The statute itself, as the trial judge stressed in his jury charge, requires more than "mere" possession. The trial judge correctly set forth the presumption of innocence and reasonable doubt, along with the requirement of "knowing" possession.

Appellant's third contention, that a change of venue should have been granted because of prejudicial publicity, is, after an analysis of the exhibits presented, completely without merit. The two newspaper clippings and one editorial concerning drug abuse did not name the defendant or refer in any way to his trial. The trial judge did not abuse his broad discretion in this case to determine fairness. State v. Cannon, 248 S.C. 506, 151 S.E. (2d) 752 (1966).

Appellant next contends that denial of his continuance motion was prejudicial error. He cites Powell v. Alabama, 287 U.S. 45, 53 S. Ct. 55, 76 L. Ed. 1278 (1932); that case involved the very different factual situation in which Negroes, accused of raping a white woman, were never given the effective aid of counsel. State v. Black, 243 S.C. 42, 132 S.E. (2d) 5 (1963) relied on by appellant, involved a capital offense where the death sentence had been imposed on the defendant. There, the only experienced counsel for the defendant had become ill and was unable to effectively participate in the trial. In the case at bar appellant was continuously and ably represented. A continuance is within the board discretion of the trial judge. State *10 v. Harvey, 253 S.C. 328, 170 S.E. (2d) 657 (1969), and that discretion was not abused here where seventeen days elapsed from the arrest to the beginning of trial.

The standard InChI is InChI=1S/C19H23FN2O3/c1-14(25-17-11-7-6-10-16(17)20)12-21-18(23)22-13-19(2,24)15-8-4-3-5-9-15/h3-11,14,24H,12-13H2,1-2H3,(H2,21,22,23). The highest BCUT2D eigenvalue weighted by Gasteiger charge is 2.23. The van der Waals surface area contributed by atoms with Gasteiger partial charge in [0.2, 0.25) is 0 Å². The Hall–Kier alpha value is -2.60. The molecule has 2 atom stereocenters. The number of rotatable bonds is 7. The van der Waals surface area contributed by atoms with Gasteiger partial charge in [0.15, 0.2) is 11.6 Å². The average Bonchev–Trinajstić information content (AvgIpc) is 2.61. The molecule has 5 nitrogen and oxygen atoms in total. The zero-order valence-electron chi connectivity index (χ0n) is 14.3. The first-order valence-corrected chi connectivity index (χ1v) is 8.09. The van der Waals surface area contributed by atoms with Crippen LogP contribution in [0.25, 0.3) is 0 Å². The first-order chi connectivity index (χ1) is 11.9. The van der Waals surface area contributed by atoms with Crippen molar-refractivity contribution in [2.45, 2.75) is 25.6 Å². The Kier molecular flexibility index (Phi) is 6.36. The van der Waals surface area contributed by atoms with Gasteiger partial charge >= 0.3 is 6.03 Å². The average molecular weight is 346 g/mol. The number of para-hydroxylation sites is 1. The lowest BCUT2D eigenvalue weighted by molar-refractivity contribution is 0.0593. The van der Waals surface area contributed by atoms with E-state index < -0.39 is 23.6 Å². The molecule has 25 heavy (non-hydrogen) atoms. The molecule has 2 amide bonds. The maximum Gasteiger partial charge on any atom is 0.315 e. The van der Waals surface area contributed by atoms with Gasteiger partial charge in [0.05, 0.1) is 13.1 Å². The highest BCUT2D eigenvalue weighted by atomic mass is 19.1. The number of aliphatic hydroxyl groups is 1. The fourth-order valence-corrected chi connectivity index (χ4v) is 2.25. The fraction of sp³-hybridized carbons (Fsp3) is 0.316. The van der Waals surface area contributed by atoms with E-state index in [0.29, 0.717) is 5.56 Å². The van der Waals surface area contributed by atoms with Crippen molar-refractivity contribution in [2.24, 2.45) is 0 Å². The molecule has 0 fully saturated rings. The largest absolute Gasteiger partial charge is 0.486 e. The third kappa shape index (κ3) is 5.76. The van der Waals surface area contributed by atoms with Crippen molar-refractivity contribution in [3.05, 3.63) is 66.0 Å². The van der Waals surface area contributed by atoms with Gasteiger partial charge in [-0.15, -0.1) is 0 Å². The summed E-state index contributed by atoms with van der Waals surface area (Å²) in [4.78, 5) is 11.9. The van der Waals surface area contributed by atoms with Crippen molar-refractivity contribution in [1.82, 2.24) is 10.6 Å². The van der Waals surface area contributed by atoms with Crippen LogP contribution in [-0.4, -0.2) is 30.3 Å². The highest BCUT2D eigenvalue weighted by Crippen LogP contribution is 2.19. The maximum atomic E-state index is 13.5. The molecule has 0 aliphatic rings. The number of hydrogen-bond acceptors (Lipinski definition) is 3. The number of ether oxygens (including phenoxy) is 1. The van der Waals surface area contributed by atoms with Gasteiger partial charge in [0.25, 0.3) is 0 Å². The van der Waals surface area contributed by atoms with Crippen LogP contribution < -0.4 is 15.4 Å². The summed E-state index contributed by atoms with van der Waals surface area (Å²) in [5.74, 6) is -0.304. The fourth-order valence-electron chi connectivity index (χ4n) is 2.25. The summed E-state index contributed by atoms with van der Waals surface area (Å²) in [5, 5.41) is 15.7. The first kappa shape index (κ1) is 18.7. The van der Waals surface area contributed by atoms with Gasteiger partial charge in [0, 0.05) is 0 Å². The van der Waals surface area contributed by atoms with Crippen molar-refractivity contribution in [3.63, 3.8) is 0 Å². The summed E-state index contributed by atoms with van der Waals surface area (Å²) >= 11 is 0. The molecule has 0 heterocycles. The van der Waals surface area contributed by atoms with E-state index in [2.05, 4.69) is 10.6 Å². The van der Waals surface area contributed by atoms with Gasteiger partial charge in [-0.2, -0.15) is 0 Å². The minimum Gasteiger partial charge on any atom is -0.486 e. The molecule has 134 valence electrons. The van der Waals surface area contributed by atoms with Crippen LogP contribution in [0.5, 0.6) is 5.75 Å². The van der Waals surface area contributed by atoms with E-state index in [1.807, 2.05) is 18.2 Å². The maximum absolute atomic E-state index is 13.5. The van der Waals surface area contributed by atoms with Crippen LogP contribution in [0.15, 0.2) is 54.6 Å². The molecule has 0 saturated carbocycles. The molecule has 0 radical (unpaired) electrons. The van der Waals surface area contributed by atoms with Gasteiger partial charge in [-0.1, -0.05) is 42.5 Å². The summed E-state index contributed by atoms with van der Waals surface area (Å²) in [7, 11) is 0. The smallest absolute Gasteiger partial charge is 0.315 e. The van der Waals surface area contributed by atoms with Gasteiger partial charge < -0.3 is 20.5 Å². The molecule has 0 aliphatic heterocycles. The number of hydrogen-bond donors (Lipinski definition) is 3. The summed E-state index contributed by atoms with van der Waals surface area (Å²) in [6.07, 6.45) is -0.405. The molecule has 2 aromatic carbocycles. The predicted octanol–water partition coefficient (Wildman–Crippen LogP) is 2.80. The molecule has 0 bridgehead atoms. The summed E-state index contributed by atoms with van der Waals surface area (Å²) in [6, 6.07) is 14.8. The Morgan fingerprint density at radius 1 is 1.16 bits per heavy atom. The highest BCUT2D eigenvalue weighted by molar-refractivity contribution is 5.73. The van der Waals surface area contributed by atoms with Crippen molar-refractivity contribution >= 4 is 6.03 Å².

Appellant next contends that the trial judge erred in refusing to ask proposed voir dire questions. § 38-202 (1962 Code) sets forth the basic voir dire questions required by law; that section also permits a defendant to introduce competent evidence in support of any objections to a juror. The basic questions referred to in the section were covered. Appellant has failed to carry burden of showing that other questions should have been asked to assure a fair and impartial jury. Certainly there is no showing of an abuse of discretion allowed a trial judge in this state. State v. Britt, 273 S.C. 293, 117 S.E. (2d) 379 (1960).